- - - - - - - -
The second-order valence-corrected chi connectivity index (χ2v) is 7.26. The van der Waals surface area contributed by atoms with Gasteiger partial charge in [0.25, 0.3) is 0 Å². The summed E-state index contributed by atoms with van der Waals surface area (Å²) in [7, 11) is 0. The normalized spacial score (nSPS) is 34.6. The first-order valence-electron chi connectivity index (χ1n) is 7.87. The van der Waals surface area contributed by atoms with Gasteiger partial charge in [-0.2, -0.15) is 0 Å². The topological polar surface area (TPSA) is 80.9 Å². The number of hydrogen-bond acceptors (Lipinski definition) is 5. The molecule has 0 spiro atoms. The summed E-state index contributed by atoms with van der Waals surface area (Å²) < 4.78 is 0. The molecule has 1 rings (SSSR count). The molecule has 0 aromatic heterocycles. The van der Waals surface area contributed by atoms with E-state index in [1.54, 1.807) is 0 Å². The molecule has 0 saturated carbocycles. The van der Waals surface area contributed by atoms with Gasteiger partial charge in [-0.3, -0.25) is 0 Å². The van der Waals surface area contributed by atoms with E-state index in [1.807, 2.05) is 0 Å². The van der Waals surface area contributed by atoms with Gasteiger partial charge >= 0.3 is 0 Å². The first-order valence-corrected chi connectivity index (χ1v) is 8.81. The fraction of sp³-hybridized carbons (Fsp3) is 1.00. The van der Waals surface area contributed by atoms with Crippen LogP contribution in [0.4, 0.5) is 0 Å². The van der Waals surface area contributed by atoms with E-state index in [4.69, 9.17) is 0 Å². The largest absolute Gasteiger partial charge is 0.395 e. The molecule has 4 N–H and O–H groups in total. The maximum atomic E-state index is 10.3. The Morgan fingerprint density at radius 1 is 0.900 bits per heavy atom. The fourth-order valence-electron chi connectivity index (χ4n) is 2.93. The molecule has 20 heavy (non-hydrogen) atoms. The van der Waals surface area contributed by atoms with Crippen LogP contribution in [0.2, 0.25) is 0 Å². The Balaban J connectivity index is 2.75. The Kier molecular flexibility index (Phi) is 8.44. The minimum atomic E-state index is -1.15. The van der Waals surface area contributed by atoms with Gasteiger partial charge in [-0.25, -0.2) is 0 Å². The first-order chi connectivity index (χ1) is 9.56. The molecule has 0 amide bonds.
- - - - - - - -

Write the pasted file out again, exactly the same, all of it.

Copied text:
The second-order valence-corrected chi connectivity index (χ2v) is 7.26. The van der Waals surface area contributed by atoms with Gasteiger partial charge in [0.25, 0.3) is 0 Å². The summed E-state index contributed by atoms with van der Waals surface area (Å²) in [7, 11) is 0. The normalized spacial score (nSPS) is 34.6. The first-order valence-electron chi connectivity index (χ1n) is 7.87. The van der Waals surface area contributed by atoms with Gasteiger partial charge in [-0.2, -0.15) is 0 Å². The topological polar surface area (TPSA) is 80.9 Å². The number of hydrogen-bond acceptors (Lipinski definition) is 5. The molecule has 0 spiro atoms. The summed E-state index contributed by atoms with van der Waals surface area (Å²) < 4.78 is 0. The molecule has 1 rings (SSSR count). The molecule has 0 aromatic heterocycles. The van der Waals surface area contributed by atoms with E-state index in [1.54, 1.807) is 0 Å². The molecule has 0 saturated carbocycles. The van der Waals surface area contributed by atoms with Gasteiger partial charge in [-0.3, -0.25) is 0 Å². The van der Waals surface area contributed by atoms with E-state index in [1.807, 2.05) is 0 Å². The van der Waals surface area contributed by atoms with Gasteiger partial charge >= 0.3 is 0 Å². The first-order valence-corrected chi connectivity index (χ1v) is 8.81. The fraction of sp³-hybridized carbons (Fsp3) is 1.00. The van der Waals surface area contributed by atoms with Crippen LogP contribution in [0.4, 0.5) is 0 Å². The van der Waals surface area contributed by atoms with E-state index in [4.69, 9.17) is 0 Å². The largest absolute Gasteiger partial charge is 0.395 e. The molecule has 4 N–H and O–H groups in total. The maximum atomic E-state index is 10.3. The Morgan fingerprint density at radius 1 is 0.900 bits per heavy atom. The fourth-order valence-electron chi connectivity index (χ4n) is 2.93. The molecule has 20 heavy (non-hydrogen) atoms. The van der Waals surface area contributed by atoms with Crippen LogP contribution in [0.2, 0.25) is 0 Å². The Balaban J connectivity index is 2.75. The Kier molecular flexibility index (Phi) is 8.44. The minimum atomic E-state index is -1.15. The van der Waals surface area contributed by atoms with Gasteiger partial charge in [-0.25, -0.2) is 0 Å². The first-order chi connectivity index (χ1) is 9.56. The molecule has 0 amide bonds.